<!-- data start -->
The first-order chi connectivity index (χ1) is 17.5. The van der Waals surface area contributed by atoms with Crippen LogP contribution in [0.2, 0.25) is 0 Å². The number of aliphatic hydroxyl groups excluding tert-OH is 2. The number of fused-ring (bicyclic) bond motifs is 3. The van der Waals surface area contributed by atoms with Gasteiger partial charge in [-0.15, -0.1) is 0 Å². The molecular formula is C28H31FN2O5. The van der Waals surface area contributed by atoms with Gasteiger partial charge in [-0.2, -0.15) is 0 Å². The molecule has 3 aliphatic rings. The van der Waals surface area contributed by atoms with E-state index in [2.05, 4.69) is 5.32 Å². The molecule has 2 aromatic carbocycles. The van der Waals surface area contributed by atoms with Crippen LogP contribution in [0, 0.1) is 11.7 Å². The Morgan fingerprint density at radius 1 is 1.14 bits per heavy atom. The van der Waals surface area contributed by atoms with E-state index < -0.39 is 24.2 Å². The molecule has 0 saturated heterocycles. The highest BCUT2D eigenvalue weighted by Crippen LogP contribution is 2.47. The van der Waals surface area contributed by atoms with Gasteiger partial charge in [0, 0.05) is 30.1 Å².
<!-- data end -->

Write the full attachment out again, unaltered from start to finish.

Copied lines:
The first-order chi connectivity index (χ1) is 17.5. The van der Waals surface area contributed by atoms with Crippen LogP contribution in [0.2, 0.25) is 0 Å². The number of aliphatic hydroxyl groups excluding tert-OH is 2. The number of fused-ring (bicyclic) bond motifs is 3. The van der Waals surface area contributed by atoms with Gasteiger partial charge in [-0.15, -0.1) is 0 Å². The molecular formula is C28H31FN2O5. The van der Waals surface area contributed by atoms with Gasteiger partial charge in [-0.2, -0.15) is 0 Å². The molecule has 3 aliphatic rings. The van der Waals surface area contributed by atoms with E-state index in [2.05, 4.69) is 5.32 Å². The molecule has 2 aromatic carbocycles. The van der Waals surface area contributed by atoms with Crippen LogP contribution in [0, 0.1) is 11.7 Å². The Morgan fingerprint density at radius 1 is 1.14 bits per heavy atom. The van der Waals surface area contributed by atoms with E-state index < -0.39 is 24.2 Å². The molecule has 0 saturated heterocycles. The highest BCUT2D eigenvalue weighted by Crippen LogP contribution is 2.47. The van der Waals surface area contributed by atoms with Gasteiger partial charge in [0, 0.05) is 30.1 Å².